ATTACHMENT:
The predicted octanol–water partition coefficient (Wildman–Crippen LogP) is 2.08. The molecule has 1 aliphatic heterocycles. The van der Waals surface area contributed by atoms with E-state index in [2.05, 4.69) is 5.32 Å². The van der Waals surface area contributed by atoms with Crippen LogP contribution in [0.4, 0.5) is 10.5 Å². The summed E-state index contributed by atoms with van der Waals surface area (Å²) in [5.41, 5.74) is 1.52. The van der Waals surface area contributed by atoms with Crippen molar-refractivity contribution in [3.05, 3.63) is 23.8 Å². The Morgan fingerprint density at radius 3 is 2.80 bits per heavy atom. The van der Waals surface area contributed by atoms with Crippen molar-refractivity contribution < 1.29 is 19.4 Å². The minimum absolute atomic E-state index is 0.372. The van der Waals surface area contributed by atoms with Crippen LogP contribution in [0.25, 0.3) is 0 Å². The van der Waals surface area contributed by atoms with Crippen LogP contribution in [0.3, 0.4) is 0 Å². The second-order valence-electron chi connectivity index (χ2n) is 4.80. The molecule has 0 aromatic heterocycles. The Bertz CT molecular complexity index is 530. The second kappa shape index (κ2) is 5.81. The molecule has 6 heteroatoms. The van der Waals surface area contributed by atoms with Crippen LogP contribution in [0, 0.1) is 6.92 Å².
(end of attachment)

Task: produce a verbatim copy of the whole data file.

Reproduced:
The predicted octanol–water partition coefficient (Wildman–Crippen LogP) is 2.08. The molecule has 1 aliphatic heterocycles. The van der Waals surface area contributed by atoms with E-state index in [2.05, 4.69) is 5.32 Å². The van der Waals surface area contributed by atoms with Crippen LogP contribution in [0.4, 0.5) is 10.5 Å². The summed E-state index contributed by atoms with van der Waals surface area (Å²) in [5.41, 5.74) is 1.52. The van der Waals surface area contributed by atoms with Crippen molar-refractivity contribution in [3.05, 3.63) is 23.8 Å². The Morgan fingerprint density at radius 3 is 2.80 bits per heavy atom. The van der Waals surface area contributed by atoms with Crippen molar-refractivity contribution < 1.29 is 19.4 Å². The minimum absolute atomic E-state index is 0.372. The van der Waals surface area contributed by atoms with Crippen LogP contribution in [0.25, 0.3) is 0 Å². The van der Waals surface area contributed by atoms with Crippen LogP contribution in [0.3, 0.4) is 0 Å². The second-order valence-electron chi connectivity index (χ2n) is 4.80. The molecule has 0 aromatic heterocycles. The Bertz CT molecular complexity index is 530. The second kappa shape index (κ2) is 5.81. The molecule has 6 heteroatoms. The van der Waals surface area contributed by atoms with Crippen LogP contribution in [0, 0.1) is 6.92 Å².